Why Economics, Not Military Might, Is the Future of Foreign Policy

From Kiev to Kabul, the promise of prosperity is winning hearts and minds.
Protesters clash with riot police during a rally to support EU integration in central Kiev. (Valentyn Ogirenko/Reuters)  

In Kiev, hundreds of thousands of Ukrainians have taken to the streets to demand the government join the European Union, in the hopes it will spur economic growth. In Kabul, Afghan leaders overwhelmingly voted to have American troops remain for another decade, in the hopes they will maintain a “war and aid economy” that has brought them unprecedented riches.

As a fiscally constrained and war-weary Washington confronts its foreign policy challenges, events in Ukraine and Afghanistan show that economic incentives can play a major role in addressing them. Younger generations in both countries are eager for prosperity, reduced corruption and a place in a globalized economy. Globalism is challenging cronyism.

In Ukraine, many motives are driving the young demonstrators, who have been protesting since President Viktor Yanukovich abruptly announced that he would not sign an association agreement with the European Union. But a key belief voiced by protesters is that adopting EU-mandated judicial reforms would reduce the country’s staggering levels of corruption.

“They get access to the European rule of law,” Steven Pifer, a Brookings Institution senior fellow and former U.S. ambassador to Ukraine, said in a telephone interview Tuesday. “They don’t have worry about the corruption and the arbitrary seizure of property.”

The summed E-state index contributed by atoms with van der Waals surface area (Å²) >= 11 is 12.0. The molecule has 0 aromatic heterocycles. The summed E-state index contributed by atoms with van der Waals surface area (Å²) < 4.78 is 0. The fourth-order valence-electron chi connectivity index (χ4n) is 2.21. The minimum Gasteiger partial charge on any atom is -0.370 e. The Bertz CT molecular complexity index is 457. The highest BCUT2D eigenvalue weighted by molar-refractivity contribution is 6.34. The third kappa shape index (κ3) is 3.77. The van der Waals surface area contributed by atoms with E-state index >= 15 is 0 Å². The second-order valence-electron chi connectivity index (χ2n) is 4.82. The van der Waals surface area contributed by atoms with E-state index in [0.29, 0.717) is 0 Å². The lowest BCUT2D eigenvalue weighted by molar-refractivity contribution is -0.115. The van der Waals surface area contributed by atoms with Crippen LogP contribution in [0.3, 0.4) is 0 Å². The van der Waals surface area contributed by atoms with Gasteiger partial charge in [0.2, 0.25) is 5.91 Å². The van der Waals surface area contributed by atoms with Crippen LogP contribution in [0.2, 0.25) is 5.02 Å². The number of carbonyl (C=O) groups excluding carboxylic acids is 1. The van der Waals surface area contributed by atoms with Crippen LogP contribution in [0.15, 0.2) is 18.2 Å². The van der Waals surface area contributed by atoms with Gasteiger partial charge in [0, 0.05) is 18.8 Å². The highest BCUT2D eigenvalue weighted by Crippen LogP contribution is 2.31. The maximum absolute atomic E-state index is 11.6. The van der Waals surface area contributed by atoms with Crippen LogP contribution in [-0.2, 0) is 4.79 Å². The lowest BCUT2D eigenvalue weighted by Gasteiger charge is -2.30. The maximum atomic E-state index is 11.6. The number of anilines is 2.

Many Ukrainians, however, may overestimate the economic benefits of joining the European Union, as Julia Ioffe pointed out in the New Republic on Tuesday. Croatia’s economy, for example, has been tepid since it joined. And one of the first reforms the EU requires would mean increasing the low price of gas set by Ukraine’s notoriously corrupt energy sector.

Yanukovich’s surprise decision came just as Russian President Vladimir Putin is economically pressing Ukraine to join a rival trade group, led by Russia. This dispute is the latest example of jockeying between Putin and the West — which extends from the former Soviet bloc to the Middle East.

In recent years, U.S. officials have stepped back in Eastern Europe and allowed European Union officials to take the lead. While some have criticized that move as signaling weakness, Pifer argues that the European Union is more popular in Ukraine than the United States. Washington stepping back also eliminates a propaganda tool for the Russian leader.

“Putin can portray it as the United States is leading the charge,” Pifer said. “It’s another effort by the U.S. to hem in Russia.”

In Afghanistan, similar lessons are emerging. In a country famed for its xenophobia, the vast majority of the country’s political elite have criticized President Hamid Karzai’s last-minute refusal to sign a Bilateral Security Agreement, or BSA, that would allow a small number of U.S. forces to remain for a decade.

The reason? Economic. American and international funding of the Afghan government and its security services offers vast patronage opportunities for local leaders.

Presented by

David Rohde is an investigative reporter for Reuters and a contributing editor for The Atlantic. A two-time winner of the Pulitzer Prize, he is a former foreign correspondent for The New York Times and The Christian Science Monitor. His latest book, Beyond War: Reimagining American Influence in a New Middle East, was published in 2013. More

He is also the author of Endgame and, with Kristen Mulvihill, A Rope and a Prayer. He lives in New York City.

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